Z for Zachariah — a novel which seems to have nothing whatever to do with its title, by the way — is in a different league. It is an extremely good and interesting novel, and if it is good enough for children then it must be good enough for adults, too. In fact, it is a great deal more adult than a lot of adult novels I have been reading recently; it is well written, with none of that pandering to the faux-naif, it has a certain imaginative strength, without degenerating into crude fantasy or adventure, and its theme is a resourceful one. Z for Zachariah is set in the aftermath of a nuclear holocaust, somewhere in America. Ann Burden, sixteen years old, is living alone in a sheltered valley, a cosy spot which has somehow been spared the devastation around it and so becomes the perfect image of innocent childhood. Ann thinks that she is the only person left in the world, but events prove her too optimistic. A stranger wearing a green radiation-proof suit invades the more naturally green world of her hide-away. He is a scientist, and science will turn any paradise sour.

Especially since this particular scientist has a manic streak: it transpires that he killed another man to get the suit, and that he is quite willing to kill Ann unless she buckles under, in every sense, and serves his scientific whim. But Ann runs off to the furthest reaches of her little world, tricks the scientist, steals his radiation suit and sets off herself into the expanse of the "deadness" looking for another valley. This rather solemn precis cannot catch the pleasing shape and tone of this little fable; it is clearly written, in a prose which can be generally imaginative at the same time as it conveys a wealth of revelant detail. It is the sort of writing to which all novelists should aspire, whether they are writing for children, new adults and even old adults. In fact, at this level of competence, there ceases to be such an entity as the 'children's novel', to be opposed to the 'adult novel', and any writer who starts self-consciously writing for any particular constituency will become grotesquely self-indulgent and rhetorical. There are only good. books and bad books.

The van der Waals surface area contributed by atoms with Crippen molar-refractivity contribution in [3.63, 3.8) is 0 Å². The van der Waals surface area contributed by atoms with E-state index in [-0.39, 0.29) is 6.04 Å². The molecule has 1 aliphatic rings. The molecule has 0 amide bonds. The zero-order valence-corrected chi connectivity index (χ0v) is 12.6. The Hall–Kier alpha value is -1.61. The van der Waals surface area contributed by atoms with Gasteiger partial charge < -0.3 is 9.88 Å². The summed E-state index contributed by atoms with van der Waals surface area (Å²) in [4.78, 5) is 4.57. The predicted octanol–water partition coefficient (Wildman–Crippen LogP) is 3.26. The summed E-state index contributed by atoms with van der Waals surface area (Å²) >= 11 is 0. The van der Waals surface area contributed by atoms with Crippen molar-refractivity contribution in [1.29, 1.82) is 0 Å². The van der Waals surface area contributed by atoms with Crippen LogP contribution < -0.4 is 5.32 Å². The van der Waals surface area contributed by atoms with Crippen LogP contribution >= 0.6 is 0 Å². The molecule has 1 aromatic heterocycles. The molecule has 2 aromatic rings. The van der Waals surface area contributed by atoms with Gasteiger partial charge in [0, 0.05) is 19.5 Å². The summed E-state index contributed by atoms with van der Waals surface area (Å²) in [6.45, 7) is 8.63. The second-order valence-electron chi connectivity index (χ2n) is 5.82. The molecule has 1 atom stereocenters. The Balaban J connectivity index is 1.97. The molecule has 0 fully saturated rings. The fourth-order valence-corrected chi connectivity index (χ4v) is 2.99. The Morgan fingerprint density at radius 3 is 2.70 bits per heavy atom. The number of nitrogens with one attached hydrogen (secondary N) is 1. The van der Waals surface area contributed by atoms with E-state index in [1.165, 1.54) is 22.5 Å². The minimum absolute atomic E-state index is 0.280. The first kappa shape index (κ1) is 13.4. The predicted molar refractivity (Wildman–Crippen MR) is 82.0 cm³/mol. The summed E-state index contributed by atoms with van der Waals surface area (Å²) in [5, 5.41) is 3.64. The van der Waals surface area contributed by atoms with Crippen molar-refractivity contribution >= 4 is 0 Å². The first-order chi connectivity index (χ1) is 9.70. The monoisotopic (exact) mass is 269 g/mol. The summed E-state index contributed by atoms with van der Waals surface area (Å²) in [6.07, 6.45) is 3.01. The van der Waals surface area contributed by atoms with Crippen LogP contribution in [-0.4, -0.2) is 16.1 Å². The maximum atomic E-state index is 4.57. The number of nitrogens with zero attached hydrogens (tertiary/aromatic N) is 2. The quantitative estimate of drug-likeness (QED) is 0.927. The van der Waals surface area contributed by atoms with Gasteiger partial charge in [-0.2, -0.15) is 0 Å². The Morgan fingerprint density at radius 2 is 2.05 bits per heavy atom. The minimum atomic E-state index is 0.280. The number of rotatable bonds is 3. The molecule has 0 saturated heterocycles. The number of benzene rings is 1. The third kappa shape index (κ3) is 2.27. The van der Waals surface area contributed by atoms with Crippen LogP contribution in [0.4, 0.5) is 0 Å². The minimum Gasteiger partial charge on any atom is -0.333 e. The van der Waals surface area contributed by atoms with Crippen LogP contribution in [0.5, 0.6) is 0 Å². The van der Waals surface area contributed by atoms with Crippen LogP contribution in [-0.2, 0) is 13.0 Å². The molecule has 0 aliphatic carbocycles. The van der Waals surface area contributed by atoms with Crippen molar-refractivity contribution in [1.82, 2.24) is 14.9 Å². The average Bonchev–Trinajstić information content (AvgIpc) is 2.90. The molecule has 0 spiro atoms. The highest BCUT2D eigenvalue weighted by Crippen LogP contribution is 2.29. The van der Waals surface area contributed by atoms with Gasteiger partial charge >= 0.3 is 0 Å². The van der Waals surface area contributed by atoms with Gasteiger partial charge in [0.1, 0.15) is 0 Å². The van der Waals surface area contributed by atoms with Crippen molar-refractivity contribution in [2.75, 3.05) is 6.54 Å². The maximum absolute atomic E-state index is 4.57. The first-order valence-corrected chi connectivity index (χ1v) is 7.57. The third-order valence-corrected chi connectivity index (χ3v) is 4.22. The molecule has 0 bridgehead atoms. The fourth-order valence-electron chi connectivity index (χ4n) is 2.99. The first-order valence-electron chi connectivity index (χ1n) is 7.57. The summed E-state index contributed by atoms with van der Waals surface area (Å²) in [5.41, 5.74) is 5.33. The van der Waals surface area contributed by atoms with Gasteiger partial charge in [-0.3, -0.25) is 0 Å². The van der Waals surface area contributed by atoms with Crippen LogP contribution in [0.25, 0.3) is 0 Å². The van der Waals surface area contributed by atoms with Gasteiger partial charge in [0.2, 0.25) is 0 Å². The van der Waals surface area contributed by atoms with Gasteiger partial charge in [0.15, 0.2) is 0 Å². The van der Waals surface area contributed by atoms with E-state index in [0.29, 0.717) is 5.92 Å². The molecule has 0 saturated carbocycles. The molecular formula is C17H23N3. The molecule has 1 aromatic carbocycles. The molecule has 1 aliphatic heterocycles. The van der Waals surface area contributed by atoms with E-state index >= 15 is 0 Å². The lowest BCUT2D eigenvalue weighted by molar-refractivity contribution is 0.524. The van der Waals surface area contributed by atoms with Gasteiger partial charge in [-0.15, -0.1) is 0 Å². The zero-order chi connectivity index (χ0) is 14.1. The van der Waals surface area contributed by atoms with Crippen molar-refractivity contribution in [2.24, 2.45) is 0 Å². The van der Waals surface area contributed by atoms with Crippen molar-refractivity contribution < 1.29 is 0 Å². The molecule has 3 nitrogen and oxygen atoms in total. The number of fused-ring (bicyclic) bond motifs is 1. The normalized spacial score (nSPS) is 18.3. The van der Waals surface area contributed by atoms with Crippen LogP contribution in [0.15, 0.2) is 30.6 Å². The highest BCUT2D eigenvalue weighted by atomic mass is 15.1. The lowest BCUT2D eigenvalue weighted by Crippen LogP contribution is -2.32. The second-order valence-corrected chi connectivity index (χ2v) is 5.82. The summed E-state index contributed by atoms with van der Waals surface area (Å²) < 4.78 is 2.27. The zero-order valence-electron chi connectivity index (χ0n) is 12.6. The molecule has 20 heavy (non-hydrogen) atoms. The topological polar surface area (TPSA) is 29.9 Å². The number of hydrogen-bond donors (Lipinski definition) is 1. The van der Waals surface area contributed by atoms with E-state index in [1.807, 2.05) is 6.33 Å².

Peter Achroyd is the literary editor of The Spectator